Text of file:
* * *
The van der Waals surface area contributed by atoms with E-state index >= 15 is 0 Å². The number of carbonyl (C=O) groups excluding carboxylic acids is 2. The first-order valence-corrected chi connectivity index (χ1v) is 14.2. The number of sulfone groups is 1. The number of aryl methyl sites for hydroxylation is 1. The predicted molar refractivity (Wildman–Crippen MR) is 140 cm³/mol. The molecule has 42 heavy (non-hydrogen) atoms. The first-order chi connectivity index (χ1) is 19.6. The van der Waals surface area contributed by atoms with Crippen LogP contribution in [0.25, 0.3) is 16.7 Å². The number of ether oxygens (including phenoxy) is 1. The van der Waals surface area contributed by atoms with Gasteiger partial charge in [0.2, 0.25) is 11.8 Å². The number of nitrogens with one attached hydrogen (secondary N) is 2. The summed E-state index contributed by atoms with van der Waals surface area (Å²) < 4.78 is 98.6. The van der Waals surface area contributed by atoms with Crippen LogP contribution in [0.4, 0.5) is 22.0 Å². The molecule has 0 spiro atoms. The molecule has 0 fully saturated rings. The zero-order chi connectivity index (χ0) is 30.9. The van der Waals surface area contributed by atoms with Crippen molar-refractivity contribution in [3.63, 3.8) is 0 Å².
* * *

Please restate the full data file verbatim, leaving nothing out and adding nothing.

The van der Waals surface area contributed by atoms with E-state index >= 15 is 0 Å². The number of carbonyl (C=O) groups excluding carboxylic acids is 2. The first-order valence-corrected chi connectivity index (χ1v) is 14.2. The number of sulfone groups is 1. The number of aryl methyl sites for hydroxylation is 1. The predicted molar refractivity (Wildman–Crippen MR) is 140 cm³/mol. The molecule has 42 heavy (non-hydrogen) atoms. The first-order chi connectivity index (χ1) is 19.6. The van der Waals surface area contributed by atoms with Crippen LogP contribution in [0.25, 0.3) is 16.7 Å². The number of ether oxygens (including phenoxy) is 1. The van der Waals surface area contributed by atoms with Gasteiger partial charge in [0.2, 0.25) is 11.8 Å². The number of nitrogens with one attached hydrogen (secondary N) is 2. The summed E-state index contributed by atoms with van der Waals surface area (Å²) < 4.78 is 98.6. The van der Waals surface area contributed by atoms with Crippen LogP contribution in [0.4, 0.5) is 22.0 Å². The molecule has 0 spiro atoms. The molecule has 0 fully saturated rings. The zero-order chi connectivity index (χ0) is 30.9. The van der Waals surface area contributed by atoms with Crippen molar-refractivity contribution in [3.63, 3.8) is 0 Å².